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Four Recipients Will Be Awarded A Maximum Value of $5,000 Toward Each Project
MIAMI, FL (Feb. 1, 2017) — The Latin GRAMMY Cultural Foundation® awards its third annual round of Preservation and Research Grants to four projects presented by a diverse group of international scholars and institutions. The grants have a maximum value up to $5,000 each. The Preservation Grant supports efforts to advance archiving and preservation of Latin music. The Research Grant supports projects that focus on historical research, anthropology, documentation of traditions, and folklore.
This year, the Preservation Grants will be awarded to Jordi Roquer, from the Autonomous University of Barcelona (Spain) and to Raul Almeida Rodrigues (Brazil). The objective of Roquer's study, "Preservation Of Pianola Rolls Of Ecuadorian Rhythms," aims to digitize vintage pianola rolls published between 1905 y 1930 by various Ecuadorian record labels. Rodrigues' project, "Batuca—A Live Collection Of Rhythms," will enable the development of a free application and website allowing percussionists to share — in real-time — their recordings and compositions. In addition, the digital platform will help foster the musical heritage among Latin American percussionists and provide users access to an exclusive catalog.
The Research Grants are awarded to Dr. Juan Francisco Sans (Venezuela) and to Dr. Eric Galm of Trinity College (United States). "Ancient Arias Of The New World," is an undertaking led by Sans to compile and publish 32 musical scores written during the Spanish colonization period by Latin American composers. This repertoire will provide singers, teachers, and concert halls access to a unique music catalog in Spanish. Dr. Galm presents an applied research of the musical structure of the Afro-Brazilian genre, Congado Mineiro. The project "Musical Traditions Of The Congado Mineiro And Today's Youth," will document the similarities and differences between cultural expressions and music of the 19th century in the Congado Mineiro community, and the contemporary adaptation of this genre better known by Meninos de Minas.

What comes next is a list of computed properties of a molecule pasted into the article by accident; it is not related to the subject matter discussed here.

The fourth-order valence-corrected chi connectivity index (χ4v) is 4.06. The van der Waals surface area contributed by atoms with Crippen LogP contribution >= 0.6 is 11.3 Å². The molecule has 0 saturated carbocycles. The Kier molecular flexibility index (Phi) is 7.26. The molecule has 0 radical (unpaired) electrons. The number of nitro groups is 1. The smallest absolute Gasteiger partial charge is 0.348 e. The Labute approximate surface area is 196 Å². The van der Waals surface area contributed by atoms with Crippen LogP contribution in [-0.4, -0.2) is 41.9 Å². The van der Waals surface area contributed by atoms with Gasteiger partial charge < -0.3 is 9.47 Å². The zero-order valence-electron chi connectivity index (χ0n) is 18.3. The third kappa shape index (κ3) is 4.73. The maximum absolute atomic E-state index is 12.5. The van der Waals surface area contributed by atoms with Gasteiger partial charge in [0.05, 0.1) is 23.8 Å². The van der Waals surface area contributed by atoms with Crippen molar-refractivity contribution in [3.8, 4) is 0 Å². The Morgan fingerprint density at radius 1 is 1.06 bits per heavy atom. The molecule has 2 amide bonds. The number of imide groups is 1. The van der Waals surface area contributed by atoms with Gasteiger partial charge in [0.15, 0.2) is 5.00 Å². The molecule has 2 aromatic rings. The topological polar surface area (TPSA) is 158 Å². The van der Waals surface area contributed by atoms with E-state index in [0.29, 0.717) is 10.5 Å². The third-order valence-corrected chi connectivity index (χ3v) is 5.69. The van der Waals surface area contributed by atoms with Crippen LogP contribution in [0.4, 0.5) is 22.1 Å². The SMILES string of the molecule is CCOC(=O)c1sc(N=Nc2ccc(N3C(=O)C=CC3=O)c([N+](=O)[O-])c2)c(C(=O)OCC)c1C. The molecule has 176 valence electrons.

"This year's group of grant recipients represents the cultural fusion of Latin American musical heritage," said Manolo Díaz, Vice President of the Latin GRAMMY Cultural Foundation. "The research and preservation goals of these projects offer the new generations the ability to discover the rich legacy of Latin music genres that continue to inspire us today."
The Latin GRAMMY Cultural Foundationwas established by The Latin Recording Academy® to promote international awareness and appreciation of the significant contributions of Latin music and its makers to the world's culture, and to protect its rich musical legacy and heritage. The Foundation's primary charitable focus is to provide scholarships to students of Latin music with financial needs, In addition, to grants for scholars and organizations worldwide to research and preserve Latin music genres. For more information about the Latin GRAMMY Cultural Foundation, please visit LatinGRAMMYCulturalFoundation.com. For breaking news and exclusive content, follow us on: Twitter, Facebook and Instagram.
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Teresa Romo/The Latin Recording Academy/310.581.1281/Teresa.Romo@grammy.com